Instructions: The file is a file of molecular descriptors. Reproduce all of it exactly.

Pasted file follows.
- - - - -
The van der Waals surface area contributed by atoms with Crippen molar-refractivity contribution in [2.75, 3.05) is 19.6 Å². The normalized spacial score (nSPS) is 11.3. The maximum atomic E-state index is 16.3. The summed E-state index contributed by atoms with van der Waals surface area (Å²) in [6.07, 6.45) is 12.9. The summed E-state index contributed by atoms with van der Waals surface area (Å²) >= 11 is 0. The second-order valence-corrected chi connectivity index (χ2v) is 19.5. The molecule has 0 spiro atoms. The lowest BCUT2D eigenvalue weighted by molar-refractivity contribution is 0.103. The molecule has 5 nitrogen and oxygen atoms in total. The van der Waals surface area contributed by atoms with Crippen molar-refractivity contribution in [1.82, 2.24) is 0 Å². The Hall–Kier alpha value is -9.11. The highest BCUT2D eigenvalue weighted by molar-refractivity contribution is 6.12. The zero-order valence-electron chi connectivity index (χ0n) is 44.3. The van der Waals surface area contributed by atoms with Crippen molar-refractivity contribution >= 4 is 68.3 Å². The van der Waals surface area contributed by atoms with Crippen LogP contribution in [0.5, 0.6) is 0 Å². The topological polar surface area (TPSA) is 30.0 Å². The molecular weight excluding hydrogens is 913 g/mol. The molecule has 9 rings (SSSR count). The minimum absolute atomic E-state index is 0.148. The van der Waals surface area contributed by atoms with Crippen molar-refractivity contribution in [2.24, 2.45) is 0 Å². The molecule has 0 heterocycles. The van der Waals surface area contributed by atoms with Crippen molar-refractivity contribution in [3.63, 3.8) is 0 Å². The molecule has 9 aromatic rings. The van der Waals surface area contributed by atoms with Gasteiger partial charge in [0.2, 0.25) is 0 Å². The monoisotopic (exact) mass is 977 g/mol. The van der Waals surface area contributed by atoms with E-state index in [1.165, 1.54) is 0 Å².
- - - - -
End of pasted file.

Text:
The van der Waals surface area contributed by atoms with Crippen molar-refractivity contribution in [2.75, 3.05) is 19.6 Å². The normalized spacial score (nSPS) is 11.3. The maximum atomic E-state index is 16.3. The summed E-state index contributed by atoms with van der Waals surface area (Å²) in [6.07, 6.45) is 12.9. The summed E-state index contributed by atoms with van der Waals surface area (Å²) >= 11 is 0. The second-order valence-corrected chi connectivity index (χ2v) is 19.5. The molecule has 0 spiro atoms. The lowest BCUT2D eigenvalue weighted by molar-refractivity contribution is 0.103. The molecule has 5 nitrogen and oxygen atoms in total. The van der Waals surface area contributed by atoms with Crippen molar-refractivity contribution in [1.82, 2.24) is 0 Å². The Hall–Kier alpha value is -9.11. The highest BCUT2D eigenvalue weighted by molar-refractivity contribution is 6.12. The zero-order valence-electron chi connectivity index (χ0n) is 44.3. The van der Waals surface area contributed by atoms with Crippen molar-refractivity contribution >= 4 is 68.3 Å². The van der Waals surface area contributed by atoms with Crippen LogP contribution in [0.5, 0.6) is 0 Å². The topological polar surface area (TPSA) is 30.0 Å². The molecular weight excluding hydrogens is 913 g/mol. The molecule has 9 rings (SSSR count). The minimum absolute atomic E-state index is 0.148. The van der Waals surface area contributed by atoms with Crippen molar-refractivity contribution in [2.24, 2.45) is 0 Å². The molecule has 0 heterocycles. The van der Waals surface area contributed by atoms with Crippen molar-refractivity contribution in [3.63, 3.8) is 0 Å². The molecule has 9 aromatic rings. The van der Waals surface area contributed by atoms with Gasteiger partial charge in [0.2, 0.25) is 0 Å². The monoisotopic (exact) mass is 977 g/mol. The van der Waals surface area contributed by atoms with E-state index in [1.165, 1.54) is 0 Å².